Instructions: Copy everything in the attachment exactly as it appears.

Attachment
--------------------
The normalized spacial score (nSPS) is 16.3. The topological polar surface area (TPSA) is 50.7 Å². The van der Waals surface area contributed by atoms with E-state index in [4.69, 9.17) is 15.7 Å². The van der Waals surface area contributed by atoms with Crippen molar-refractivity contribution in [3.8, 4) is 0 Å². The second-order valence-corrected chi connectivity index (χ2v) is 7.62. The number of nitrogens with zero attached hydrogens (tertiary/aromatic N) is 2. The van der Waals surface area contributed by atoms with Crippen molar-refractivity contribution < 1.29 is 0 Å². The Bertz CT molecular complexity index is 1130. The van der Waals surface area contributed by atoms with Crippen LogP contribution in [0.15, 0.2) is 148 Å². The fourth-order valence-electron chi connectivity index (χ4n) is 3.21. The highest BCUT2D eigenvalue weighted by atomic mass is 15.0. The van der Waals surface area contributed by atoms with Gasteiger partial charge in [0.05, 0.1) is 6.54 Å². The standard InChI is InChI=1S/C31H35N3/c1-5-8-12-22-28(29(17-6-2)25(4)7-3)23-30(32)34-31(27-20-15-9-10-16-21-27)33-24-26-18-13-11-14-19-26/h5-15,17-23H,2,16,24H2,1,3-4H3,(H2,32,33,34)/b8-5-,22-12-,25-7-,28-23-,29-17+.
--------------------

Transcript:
The normalized spacial score (nSPS) is 16.3. The topological polar surface area (TPSA) is 50.7 Å². The van der Waals surface area contributed by atoms with E-state index in [4.69, 9.17) is 15.7 Å². The van der Waals surface area contributed by atoms with Crippen molar-refractivity contribution in [3.8, 4) is 0 Å². The second-order valence-corrected chi connectivity index (χ2v) is 7.62. The number of nitrogens with zero attached hydrogens (tertiary/aromatic N) is 2. The van der Waals surface area contributed by atoms with Crippen molar-refractivity contribution < 1.29 is 0 Å². The Bertz CT molecular complexity index is 1130. The van der Waals surface area contributed by atoms with Crippen LogP contribution in [0.15, 0.2) is 148 Å². The fourth-order valence-electron chi connectivity index (χ4n) is 3.21. The highest BCUT2D eigenvalue weighted by atomic mass is 15.0. The van der Waals surface area contributed by atoms with Gasteiger partial charge in [0.05, 0.1) is 6.54 Å². The standard InChI is InChI=1S/C31H35N3/c1-5-8-12-22-28(29(17-6-2)25(4)7-3)23-30(32)34-31(27-20-15-9-10-16-21-27)33-24-26-18-13-11-14-19-26/h5-15,17-23H,2,16,24H2,1,3-4H3,(H2,32,33,34)/b8-5-,22-12-,25-7-,28-23-,29-17+.